SHARE
COPY LINK

CRIME

Italian police uncover gang that ‘brainwashed kids and sold them to foster parents’

Italian police have arrested 18 people, including a mayor, doctors and social workers, for allegedly brainwashing vulnerable children into thinking their parents had abused them so they could then be sold to foster parents.

Italian police uncover gang that 'brainwashed kids and sold them to foster parents'
Police in northern Italy say authorities led children to reject their own parents so they could be rehomed for cash. File photo: Romain Lafabregue/AFP

Police in the northern city of Reggio Emilia made the arrests after an investigation started in 2018 revealed an alleged network of carers who used methods including electroshock to make the children believe they had been sexually abused.

The network then allegedly gave the children to foster families in exchange for cash, while keeping gifts and letters sent to the children by their real parents hidden in a warehouse that was discovered by police.

READ ALSO: One in every 100 children in Italy is abused

The alleged abuse was reported by Italian media and confirmed to AFP by police in Bibbiano, near Reggio Emilia, on Thursday.

The accused include psychotherapists working for a social work association in Moncalieri, near Turin, and the mayor of Bibbiano.

“These accusations, if confirmed, are frightening and shocking,” Italian Prime Minister Giuseppe Conte said at the G20 meeting in Japan.


A church in the town of Bibbiano. Photo: SIG SG 510CC0, Wikimedia

To brainwash the children, those arrested allegedly forged child-like drawings with sexual connotations and used electroshock therapy as a “little memory machine” to create fake abuse memories, while the therapists are accused of dressing up as “wicked” children's story characters.

The probe, codenamed 'Angels and Demons', revealed a scheme to “pass off as a model welfare system for abused minors what was in reality an illegal business to the children's detriment,” La Repubblica newspaper reported.

“According to investigators, the aim of the arrested group was to take children away from families in difficult social situations and to give them, for money, to other parents,” said the Corriere della Sera newspaper.

Some of the foster parents have been accused of sexually abusing the children they paid money for, La Repubblica reported.

Police declined to say how many children were involved, or of what age.

Hundreds of thousands of euros were involved, Italian media reported. 

Member comments

  1. This is too bizarre for me to immediately accept. After the McMartin Preschool debacle, I’m much more hesitant to immediately believe these crazy conspiracies… unless of course it is about Hillary Clinton in the basement of a pizza parlor. Then, I’m all in. 😉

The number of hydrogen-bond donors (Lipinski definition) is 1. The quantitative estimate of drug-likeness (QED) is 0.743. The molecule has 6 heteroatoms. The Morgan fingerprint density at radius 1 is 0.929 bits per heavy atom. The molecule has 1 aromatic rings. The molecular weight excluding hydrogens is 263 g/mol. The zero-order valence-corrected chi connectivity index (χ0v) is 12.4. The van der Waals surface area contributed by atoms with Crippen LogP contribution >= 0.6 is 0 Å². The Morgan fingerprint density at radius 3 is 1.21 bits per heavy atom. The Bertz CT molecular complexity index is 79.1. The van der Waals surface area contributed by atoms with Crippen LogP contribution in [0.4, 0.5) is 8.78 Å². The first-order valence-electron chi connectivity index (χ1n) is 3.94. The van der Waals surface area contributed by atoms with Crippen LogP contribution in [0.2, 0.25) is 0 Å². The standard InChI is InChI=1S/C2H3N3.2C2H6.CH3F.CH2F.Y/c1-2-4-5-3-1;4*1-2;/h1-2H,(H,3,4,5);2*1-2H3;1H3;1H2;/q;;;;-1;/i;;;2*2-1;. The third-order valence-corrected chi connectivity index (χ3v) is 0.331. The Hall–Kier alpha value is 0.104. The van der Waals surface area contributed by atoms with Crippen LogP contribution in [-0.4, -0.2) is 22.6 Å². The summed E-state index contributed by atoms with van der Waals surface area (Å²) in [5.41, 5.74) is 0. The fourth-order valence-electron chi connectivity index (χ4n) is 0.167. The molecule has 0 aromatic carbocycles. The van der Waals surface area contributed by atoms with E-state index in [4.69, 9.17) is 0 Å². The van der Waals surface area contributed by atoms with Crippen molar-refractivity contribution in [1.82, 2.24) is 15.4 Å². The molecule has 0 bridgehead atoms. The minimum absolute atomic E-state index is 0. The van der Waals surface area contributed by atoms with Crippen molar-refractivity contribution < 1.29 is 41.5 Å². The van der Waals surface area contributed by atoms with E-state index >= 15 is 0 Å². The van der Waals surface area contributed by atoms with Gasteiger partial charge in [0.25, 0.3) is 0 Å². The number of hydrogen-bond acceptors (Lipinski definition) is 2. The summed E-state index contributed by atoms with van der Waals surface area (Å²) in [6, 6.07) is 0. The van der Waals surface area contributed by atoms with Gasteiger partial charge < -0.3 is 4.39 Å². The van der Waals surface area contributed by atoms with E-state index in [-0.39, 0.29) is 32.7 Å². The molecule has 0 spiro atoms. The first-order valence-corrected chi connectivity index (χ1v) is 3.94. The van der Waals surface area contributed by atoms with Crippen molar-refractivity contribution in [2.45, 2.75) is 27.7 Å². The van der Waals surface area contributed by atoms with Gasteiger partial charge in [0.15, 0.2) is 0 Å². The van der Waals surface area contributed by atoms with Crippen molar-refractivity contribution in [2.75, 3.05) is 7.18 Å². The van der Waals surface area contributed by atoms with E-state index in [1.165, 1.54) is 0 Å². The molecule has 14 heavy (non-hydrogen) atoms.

Log in here to leave a comment.
Become a Member to leave a comment.

CRIME

New York returns millions worth of stolen art to Italy

Prosecutors in New York on Tuesday returned dozens of antiquities stolen from Italy and valued at around $19 million, some of which were found in the Metropolitan Museum of Art.

New York returns millions worth of stolen art to Italy

“These 58 pieces represent thousands of years of rich history, yet traffickers throughout Italy utilized looters to steal these items and to line their own pockets,” said Manhattan District Attorney Alvin Bragg, noting that it was the third such repatriation in nine months.

“For far too long, they have sat in museums, homes, and galleries that had no rightful claim to their ownership,” he said at a ceremony attended by Italian diplomats and law enforcement officials.

The stolen items had been sold to Michael Steinhardt, one of the world’s leading collectors of ancient art, the DA’s office said, adding that he had been slapped with a “first-of-its-kind lifetime ban on acquiring antiquities.”

READ ALSO

Among the recovered treasures, which in some cases were sold to “unwitting collectors and museums,” were a marble head of the Greek goddess Athena from 200 B.C.E. and a drinking cup dating back to 470 B.C.E, officials said.

The pieces were stolen at the behest of four men who “all led highly lucrative criminal enterprises – often in competition with one another – where they would use local looters to raid archaeological sites throughout Italy, many of which were insufficiently guarded,” the DA’s office said.

One of them, Pasquale Camera, was “a regional crime boss who organized thefts from museums and churches as early as the 1960s. He then began purchasing stolen artifacts from local looters and sold them to antiquities dealers,” it added.

It said that this year alone, the DA’s office has “returned nearly 300 antiquities valued at over $66 million to 12 countries.”

SHOW COMMENTS